A very friendly wine shop/art gallery located right in the heart of the real Bordeaux, between capucin market and Saint-Michel.
The wine selection is great: local and worldly varieties. We had a very cool cheese and wine tasting for a very low price. It was so much fun ! I highly recommend this place
What to buy: Wine
This must be a shop with a whole new concept: instead of selling best-selling books or second-hand books or the like it specialises in books with a bad reputation. In most cases, this means books that feature a topic that is somehow taboo, such as weird art, photography or music. Or sex, as a matter of fact. You won't find smut here, but stuff for the more refined taste. While the front part of the shop is dedicated to selling books, the back part is a small art gallery with - you could have guessed it - art with a bad reputation. I found the whole concept very interesting and browsed through the books for ages, thereby probably annoying the shopkeeper who wanted to go for his lunch break. I literally could have bought a huge pile of books, but I ended up with just one book about anagram literature.
What to buy: books with a bad reputation
What to pay: depending on the book
Bordeaux is a shopping heaven: Not only are there the well-known brands but also very many smaller shops with their own independent collection. You can get literally everything in the streets in the city centre: rue Ste. Cathérine is the 2km long pedestrian zone with the majority of the larger chains such as H&M, Fnac, Galeries Lafayette, C&A etc. while the smaller shops are often in the streets nearby.
Records and CDs can be bought at "Total Heaven" on rue Candale, "Maisons du Monde" on rue Ste. Cathérine offers interesting designer furniture and a very packed place close to the quais offers kitsch and antiquities of all sorts. For books, you must not miss "Librairie Mollat", one of France's largest and best book shops, located on rue Vital Carles.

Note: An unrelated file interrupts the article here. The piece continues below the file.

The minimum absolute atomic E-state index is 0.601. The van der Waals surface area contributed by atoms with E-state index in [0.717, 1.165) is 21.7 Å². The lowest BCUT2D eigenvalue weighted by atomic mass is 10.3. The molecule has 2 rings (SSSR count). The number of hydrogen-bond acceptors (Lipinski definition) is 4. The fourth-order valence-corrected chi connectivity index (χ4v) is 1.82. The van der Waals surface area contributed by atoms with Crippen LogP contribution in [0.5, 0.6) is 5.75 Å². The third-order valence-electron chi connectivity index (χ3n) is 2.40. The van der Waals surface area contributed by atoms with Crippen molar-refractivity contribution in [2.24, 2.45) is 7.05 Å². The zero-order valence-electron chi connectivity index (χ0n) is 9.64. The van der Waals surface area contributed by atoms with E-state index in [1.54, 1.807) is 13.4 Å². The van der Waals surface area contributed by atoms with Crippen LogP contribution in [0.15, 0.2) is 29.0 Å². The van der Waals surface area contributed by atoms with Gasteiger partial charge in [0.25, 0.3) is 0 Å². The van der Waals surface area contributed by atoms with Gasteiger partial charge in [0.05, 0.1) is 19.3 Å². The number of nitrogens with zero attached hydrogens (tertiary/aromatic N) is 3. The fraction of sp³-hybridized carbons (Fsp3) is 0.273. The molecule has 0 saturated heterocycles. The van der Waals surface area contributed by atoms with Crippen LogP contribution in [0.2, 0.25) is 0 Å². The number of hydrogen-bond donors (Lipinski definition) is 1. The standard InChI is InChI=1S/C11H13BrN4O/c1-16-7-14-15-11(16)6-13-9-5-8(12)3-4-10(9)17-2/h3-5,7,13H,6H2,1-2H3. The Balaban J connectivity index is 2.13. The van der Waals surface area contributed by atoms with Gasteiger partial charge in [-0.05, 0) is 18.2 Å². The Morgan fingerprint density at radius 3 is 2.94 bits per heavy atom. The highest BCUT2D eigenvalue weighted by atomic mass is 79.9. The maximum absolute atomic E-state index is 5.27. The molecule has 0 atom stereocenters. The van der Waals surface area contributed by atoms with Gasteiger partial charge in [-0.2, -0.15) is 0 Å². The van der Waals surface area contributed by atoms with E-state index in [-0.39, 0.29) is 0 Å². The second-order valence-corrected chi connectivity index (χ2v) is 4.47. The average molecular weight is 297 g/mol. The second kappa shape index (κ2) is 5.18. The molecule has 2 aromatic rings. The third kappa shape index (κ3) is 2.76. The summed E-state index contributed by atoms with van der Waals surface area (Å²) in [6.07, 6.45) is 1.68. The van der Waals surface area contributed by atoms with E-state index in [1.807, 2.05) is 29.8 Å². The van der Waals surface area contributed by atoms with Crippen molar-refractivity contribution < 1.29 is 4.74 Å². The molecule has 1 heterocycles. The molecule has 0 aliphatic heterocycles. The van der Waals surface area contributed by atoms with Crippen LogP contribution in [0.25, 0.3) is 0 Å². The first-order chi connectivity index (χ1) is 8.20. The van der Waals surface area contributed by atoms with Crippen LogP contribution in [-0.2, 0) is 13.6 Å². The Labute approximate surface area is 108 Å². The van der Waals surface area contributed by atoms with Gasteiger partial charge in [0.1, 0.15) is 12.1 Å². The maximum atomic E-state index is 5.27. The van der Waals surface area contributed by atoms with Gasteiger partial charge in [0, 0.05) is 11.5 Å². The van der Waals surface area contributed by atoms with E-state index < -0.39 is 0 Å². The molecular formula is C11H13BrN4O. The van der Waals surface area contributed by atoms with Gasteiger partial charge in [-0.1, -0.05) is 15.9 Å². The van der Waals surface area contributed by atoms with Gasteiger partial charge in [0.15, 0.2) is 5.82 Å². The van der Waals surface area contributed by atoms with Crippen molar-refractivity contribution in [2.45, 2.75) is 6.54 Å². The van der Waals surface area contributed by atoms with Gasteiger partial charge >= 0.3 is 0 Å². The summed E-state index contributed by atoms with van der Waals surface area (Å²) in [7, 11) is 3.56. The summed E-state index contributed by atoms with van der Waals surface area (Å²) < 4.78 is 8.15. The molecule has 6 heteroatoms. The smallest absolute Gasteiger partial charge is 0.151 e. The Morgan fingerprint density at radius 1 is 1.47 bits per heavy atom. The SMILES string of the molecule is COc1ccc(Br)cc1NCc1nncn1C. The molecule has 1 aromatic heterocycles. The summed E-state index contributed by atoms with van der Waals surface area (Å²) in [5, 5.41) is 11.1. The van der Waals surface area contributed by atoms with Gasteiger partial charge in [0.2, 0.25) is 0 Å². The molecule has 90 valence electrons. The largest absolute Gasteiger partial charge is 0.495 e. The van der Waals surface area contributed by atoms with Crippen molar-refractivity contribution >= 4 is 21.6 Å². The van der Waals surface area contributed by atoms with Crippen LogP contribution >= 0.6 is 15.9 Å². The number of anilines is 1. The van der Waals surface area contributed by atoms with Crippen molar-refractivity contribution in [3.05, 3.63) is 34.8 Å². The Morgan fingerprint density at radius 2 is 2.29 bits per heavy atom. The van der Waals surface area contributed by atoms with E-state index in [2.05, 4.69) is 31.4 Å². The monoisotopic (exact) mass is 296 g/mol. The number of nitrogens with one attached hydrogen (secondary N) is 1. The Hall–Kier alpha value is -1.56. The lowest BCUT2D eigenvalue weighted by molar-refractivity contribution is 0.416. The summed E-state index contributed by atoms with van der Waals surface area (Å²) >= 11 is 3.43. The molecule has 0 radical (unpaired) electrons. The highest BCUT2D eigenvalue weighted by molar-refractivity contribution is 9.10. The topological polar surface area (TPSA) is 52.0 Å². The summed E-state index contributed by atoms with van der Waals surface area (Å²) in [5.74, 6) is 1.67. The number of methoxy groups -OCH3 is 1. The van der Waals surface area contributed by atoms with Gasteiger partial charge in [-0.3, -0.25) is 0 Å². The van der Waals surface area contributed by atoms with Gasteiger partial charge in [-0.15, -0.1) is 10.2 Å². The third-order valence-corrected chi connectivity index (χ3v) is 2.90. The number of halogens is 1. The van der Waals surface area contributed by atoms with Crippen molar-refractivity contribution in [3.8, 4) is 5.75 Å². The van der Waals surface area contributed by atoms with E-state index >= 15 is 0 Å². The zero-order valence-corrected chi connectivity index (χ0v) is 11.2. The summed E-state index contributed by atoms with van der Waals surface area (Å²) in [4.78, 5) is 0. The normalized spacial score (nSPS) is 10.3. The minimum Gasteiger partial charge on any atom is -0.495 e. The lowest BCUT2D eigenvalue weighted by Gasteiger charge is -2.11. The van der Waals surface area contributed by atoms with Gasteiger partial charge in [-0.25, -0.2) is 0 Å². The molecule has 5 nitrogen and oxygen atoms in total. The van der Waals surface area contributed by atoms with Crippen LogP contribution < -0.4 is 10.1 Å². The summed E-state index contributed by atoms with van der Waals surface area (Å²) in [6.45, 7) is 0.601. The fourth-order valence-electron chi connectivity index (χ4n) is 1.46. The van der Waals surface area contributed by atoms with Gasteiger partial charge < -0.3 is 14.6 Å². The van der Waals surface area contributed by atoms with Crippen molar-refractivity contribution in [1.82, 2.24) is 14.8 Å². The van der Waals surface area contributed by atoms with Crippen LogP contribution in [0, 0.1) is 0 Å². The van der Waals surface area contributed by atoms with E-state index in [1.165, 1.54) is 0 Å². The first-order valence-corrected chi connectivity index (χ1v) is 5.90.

What to buy: literally everything
What to pay: During the long "sale season" less than elsewhere - and compared with English prices, those in Bordeaux are generally lower
A chapellerie is the store of a hatter. In the States these stores have almost disappeared (trucker hats are sold with sporting goods etc). I could not resist going in and asking for a Frech beret. I was informed that these are not made any longer but was offered a selection of tams, but not made in France. I bought two stylish ones of the finest Irish wool. (The picture of me in one with my brother is the 60year later version of us in the shot on my homepage (my mother being long deceased). I have searched for a beret but never found one. Do they exist? Not that I would wear one, I have had enough grief with the tams. They are now well used by my son whose hobby is clowning.
What to buy: Men's hats. That is all they sell in this store.
What to pay: 20 to X Euro
When you want to bring home a souvenir, Bordeaux is full of shops and boutiques where you can find the perfect remembrance of the city. There are many markets throughout the city. One of Bordeaux’s oldest is the Grands Hommes. Serving customers since the 19th century, this building houses a traditional market on the first floor where visitors can buy fish, fruit, vegetables, and flowers. The second floor is filled with boutiques. Another place to shop is the rue Sainte Catherine. This is one of the longest streets in Bordeaux and is home to a variety of unique stores and shops. If your looking for luxury, the shops in the Golden Triangle are sure to have what you need. This is a triangle of streets linked by the cours de l'Intendance, the cours Georges Clemenceau, and the allées de Tourny.
Sunday all shops and supermarket is closed....